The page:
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Four School of Music students take center stage in President's Concert

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chloe hislop | The Daily Wildcat Minjun Dong after finishing his piano piece during the 46th annual President’s Concert at the University of Arizona. Dong’s piece was conducted by Yudai Ueda.

The 46th annual President’s Concert took place this past weekend, featuring the Arizona Symphony Orchestra and 2018-19 Concerto Competition winners. The concert was presented by the Fred Fox School of Music and held in Crowder Hall on Friday, Feb. 1 and Saturday, Feb. 2.

The four Concerto Competition winners were student soloists selected from each area of the School of Music: wind and percussion, voice, strings and keyboard. 

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The students competed last November with their choice of song, accompanied by an orchestra.

Minjun Dong won with his piano performance of Piano Concerto No. 1 in B-flat Minor, Op. 23, by Pyotr Ilyich Tchaikovsky, which he also performed at the concert. Performances for each soloist are typically limited to 15 minutes, but Dong asked to perform his entire piece, which was around 20 minutes in length, and was allowed.

“This piece is one of my favorite pieces,” Dong said. “I starting looking at it when I was a very young age, and I feel happy every time I play it ... This Concerto means a lot, and a lot of people love it, and if I play the first movement without cutting anything, it’s always a good thing.”

Dong stated that he had never played with an orchestra before this concert, and was told by his teacher, School of Music professor John Milbauer, to audition for the chance to play that specific piece with the Arizona Symphony Orchestra. Dong competed one morning in late November and found out he was selected later that same day. 

While he was getting his master’s degree in San Francisco, Dong’s teacher personally recommended him to come to UA and play under the guidance of Milbauer.

“I think University of Arizona is meant to be part of my life,” Dong said. “It’s destiny, I guess.”

Sean Peter Bresemann, assistant conductor for the Arizona Symphony Orchestra, is in his first year as a doctoral student at UA. This was the first time Bresemann was a part of the President’s Concert.

Breseman stated that each instrumentalist in the first round of the competition auditions primarily for a panel of UA faculty and are then narrowed down to finalists. Finalists then had to perform from memory before a separate panel, where four are selected as the winners.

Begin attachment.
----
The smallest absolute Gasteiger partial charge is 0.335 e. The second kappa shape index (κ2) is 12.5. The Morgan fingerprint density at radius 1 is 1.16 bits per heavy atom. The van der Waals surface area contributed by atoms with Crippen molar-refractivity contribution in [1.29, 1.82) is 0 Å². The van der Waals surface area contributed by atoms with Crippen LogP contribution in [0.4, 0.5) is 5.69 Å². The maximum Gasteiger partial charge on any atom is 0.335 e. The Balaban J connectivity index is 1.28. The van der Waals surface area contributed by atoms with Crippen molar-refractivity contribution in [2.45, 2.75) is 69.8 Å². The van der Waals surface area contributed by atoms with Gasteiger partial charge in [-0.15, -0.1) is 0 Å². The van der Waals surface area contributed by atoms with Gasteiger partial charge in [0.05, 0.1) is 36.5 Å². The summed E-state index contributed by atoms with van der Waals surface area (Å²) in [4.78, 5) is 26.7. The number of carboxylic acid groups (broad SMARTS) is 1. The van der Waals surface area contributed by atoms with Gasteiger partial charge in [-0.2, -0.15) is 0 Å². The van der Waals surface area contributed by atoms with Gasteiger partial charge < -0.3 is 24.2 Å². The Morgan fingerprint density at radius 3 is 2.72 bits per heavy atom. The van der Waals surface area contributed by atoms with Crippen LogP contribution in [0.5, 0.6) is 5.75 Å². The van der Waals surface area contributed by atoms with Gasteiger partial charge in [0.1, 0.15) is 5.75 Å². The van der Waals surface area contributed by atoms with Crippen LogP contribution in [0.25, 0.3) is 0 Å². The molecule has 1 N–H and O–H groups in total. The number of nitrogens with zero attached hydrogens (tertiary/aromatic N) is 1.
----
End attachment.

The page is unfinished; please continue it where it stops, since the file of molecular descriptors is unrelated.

“It was a blast,” Bresemann said. “I thought it was a ton of fun both last night and tonight ... The thing that I’ve noticed at the UA is a really impressive community that wants to come to these concerts, and that is so refreshing and so essential for a quality music program.”

Rehearsals for the President’s Concert began just after the new year. Bresemann said there are rehearsals with just the orchestra at first so they can work on the music before bringing in the soloists. 

Cellist Diana Yusupov performing her cello piece for the 46th annual President’s Concert at the University of Arizona. Yusupov’s piece was conducted by Sean Bresemann.


Another of the four soloists was Diana Yusupov, a cellist who competed in the string division of the competition. She played Erich Wolfgang Korngold’s Cello Concerto in C Major, Op. 37, which was the last solo performance of the night.

“It’s exciting. It’s a great honor to play with those many great string players that you have to compete against,” Yusupov said.

Yusupov is a doctoral student of music performance at the UA and plans to teach the cello professionally.

Ivo Shin, playing the flute, and Erika Burkhart, a soprano singer, were the other two soloists for the concert, performing first and second, respectively. 

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Following Yusupov’s performance of Korngold, Thomas Cockrell, head conductor for the Arizona Symphony Orchestra, took the stage to give a brief history on John Williams, famous conductor and composer, whose overture from the movie “The Cowboys” is what the orchestra ended with. Cockrell also spoke of Williams’ widely known compositions for movies such as “Jaws,” the Star Wars series and “E.T.,” as well as noting Williams’ time at UA taking music classes. 

Cockrell mentioned the importance of including the sounds of the west in the score for “The Cowboys.” The mooing of cows and the galloping of horses played through the speakers as he spoke, causing laughter in the audience. Cockrell then took his place at the conductor’s podium to finish out the concert with the piece, which was met with a standing ovation from the audience to end the night.


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